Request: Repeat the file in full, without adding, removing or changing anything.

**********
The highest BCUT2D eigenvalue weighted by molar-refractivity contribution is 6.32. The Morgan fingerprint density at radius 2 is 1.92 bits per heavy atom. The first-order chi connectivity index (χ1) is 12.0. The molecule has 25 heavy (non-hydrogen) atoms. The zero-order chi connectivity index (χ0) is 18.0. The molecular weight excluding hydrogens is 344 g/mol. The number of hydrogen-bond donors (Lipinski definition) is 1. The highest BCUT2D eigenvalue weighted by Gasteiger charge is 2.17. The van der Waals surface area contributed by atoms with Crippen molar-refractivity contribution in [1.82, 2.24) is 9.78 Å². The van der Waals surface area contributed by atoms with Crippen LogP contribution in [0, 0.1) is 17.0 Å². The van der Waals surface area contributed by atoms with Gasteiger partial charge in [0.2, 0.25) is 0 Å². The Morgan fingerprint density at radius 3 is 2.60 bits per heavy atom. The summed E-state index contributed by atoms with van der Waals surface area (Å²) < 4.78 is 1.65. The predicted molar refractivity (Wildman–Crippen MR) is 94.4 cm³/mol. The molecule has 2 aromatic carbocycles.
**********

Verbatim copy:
The highest BCUT2D eigenvalue weighted by molar-refractivity contribution is 6.32. The Morgan fingerprint density at radius 2 is 1.92 bits per heavy atom. The first-order chi connectivity index (χ1) is 12.0. The molecule has 25 heavy (non-hydrogen) atoms. The zero-order chi connectivity index (χ0) is 18.0. The molecular weight excluding hydrogens is 344 g/mol. The number of hydrogen-bond donors (Lipinski definition) is 1. The highest BCUT2D eigenvalue weighted by Gasteiger charge is 2.17. The van der Waals surface area contributed by atoms with Crippen molar-refractivity contribution in [1.82, 2.24) is 9.78 Å². The van der Waals surface area contributed by atoms with Crippen LogP contribution in [0, 0.1) is 17.0 Å². The van der Waals surface area contributed by atoms with Gasteiger partial charge in [0.2, 0.25) is 0 Å². The Morgan fingerprint density at radius 3 is 2.60 bits per heavy atom. The summed E-state index contributed by atoms with van der Waals surface area (Å²) < 4.78 is 1.65. The predicted molar refractivity (Wildman–Crippen MR) is 94.4 cm³/mol. The molecule has 2 aromatic carbocycles.